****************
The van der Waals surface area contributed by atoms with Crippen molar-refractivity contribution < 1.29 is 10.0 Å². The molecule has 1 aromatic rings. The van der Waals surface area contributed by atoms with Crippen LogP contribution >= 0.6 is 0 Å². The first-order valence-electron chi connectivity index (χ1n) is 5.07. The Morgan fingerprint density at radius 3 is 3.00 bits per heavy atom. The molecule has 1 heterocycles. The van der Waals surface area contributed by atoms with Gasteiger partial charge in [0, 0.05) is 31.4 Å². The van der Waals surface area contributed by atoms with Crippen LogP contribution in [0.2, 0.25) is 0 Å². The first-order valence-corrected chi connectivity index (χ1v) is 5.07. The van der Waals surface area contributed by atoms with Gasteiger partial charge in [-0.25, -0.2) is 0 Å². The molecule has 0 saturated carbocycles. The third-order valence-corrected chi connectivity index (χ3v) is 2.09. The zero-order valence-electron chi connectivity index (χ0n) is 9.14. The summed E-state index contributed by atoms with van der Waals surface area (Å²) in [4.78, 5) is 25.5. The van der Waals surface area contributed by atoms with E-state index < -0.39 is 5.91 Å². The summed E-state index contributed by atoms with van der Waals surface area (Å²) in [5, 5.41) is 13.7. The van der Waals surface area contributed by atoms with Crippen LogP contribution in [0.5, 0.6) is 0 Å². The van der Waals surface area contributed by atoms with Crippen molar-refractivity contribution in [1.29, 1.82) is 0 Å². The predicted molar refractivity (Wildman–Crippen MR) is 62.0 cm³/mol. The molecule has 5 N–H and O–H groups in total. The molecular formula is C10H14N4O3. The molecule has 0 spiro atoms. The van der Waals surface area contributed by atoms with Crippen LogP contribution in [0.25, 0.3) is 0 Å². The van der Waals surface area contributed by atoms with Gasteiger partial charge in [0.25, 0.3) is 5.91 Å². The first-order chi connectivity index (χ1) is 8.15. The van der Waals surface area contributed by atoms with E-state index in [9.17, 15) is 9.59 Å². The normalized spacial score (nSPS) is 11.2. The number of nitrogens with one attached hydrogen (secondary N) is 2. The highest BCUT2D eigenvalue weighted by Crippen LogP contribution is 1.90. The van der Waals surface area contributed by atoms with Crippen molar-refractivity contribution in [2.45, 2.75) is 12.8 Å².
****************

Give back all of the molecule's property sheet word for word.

The van der Waals surface area contributed by atoms with Crippen molar-refractivity contribution < 1.29 is 10.0 Å². The molecule has 1 aromatic rings. The van der Waals surface area contributed by atoms with Crippen LogP contribution >= 0.6 is 0 Å². The first-order valence-electron chi connectivity index (χ1n) is 5.07. The Morgan fingerprint density at radius 3 is 3.00 bits per heavy atom. The molecule has 1 heterocycles. The van der Waals surface area contributed by atoms with Gasteiger partial charge in [0, 0.05) is 31.4 Å². The van der Waals surface area contributed by atoms with Crippen LogP contribution in [0.2, 0.25) is 0 Å². The first-order valence-corrected chi connectivity index (χ1v) is 5.07. The van der Waals surface area contributed by atoms with Gasteiger partial charge in [-0.25, -0.2) is 0 Å². The molecule has 0 saturated carbocycles. The third-order valence-corrected chi connectivity index (χ3v) is 2.09. The zero-order valence-electron chi connectivity index (χ0n) is 9.14. The summed E-state index contributed by atoms with van der Waals surface area (Å²) in [4.78, 5) is 25.5. The van der Waals surface area contributed by atoms with E-state index < -0.39 is 5.91 Å². The summed E-state index contributed by atoms with van der Waals surface area (Å²) in [5, 5.41) is 13.7. The van der Waals surface area contributed by atoms with Crippen LogP contribution in [0.5, 0.6) is 0 Å². The van der Waals surface area contributed by atoms with Crippen molar-refractivity contribution in [1.29, 1.82) is 0 Å². The predicted molar refractivity (Wildman–Crippen MR) is 62.0 cm³/mol. The molecule has 5 N–H and O–H groups in total. The molecular formula is C10H14N4O3. The molecule has 0 spiro atoms. The van der Waals surface area contributed by atoms with Crippen LogP contribution in [0.25, 0.3) is 0 Å². The van der Waals surface area contributed by atoms with Gasteiger partial charge in [0.25, 0.3) is 5.91 Å². The first-order chi connectivity index (χ1) is 8.15. The van der Waals surface area contributed by atoms with E-state index in [9.17, 15) is 9.59 Å². The normalized spacial score (nSPS) is 11.2. The number of nitrogens with one attached hydrogen (secondary N) is 2. The highest BCUT2D eigenvalue weighted by Crippen LogP contribution is 1.90. The van der Waals surface area contributed by atoms with Crippen molar-refractivity contribution in [2.45, 2.75) is 12.8 Å².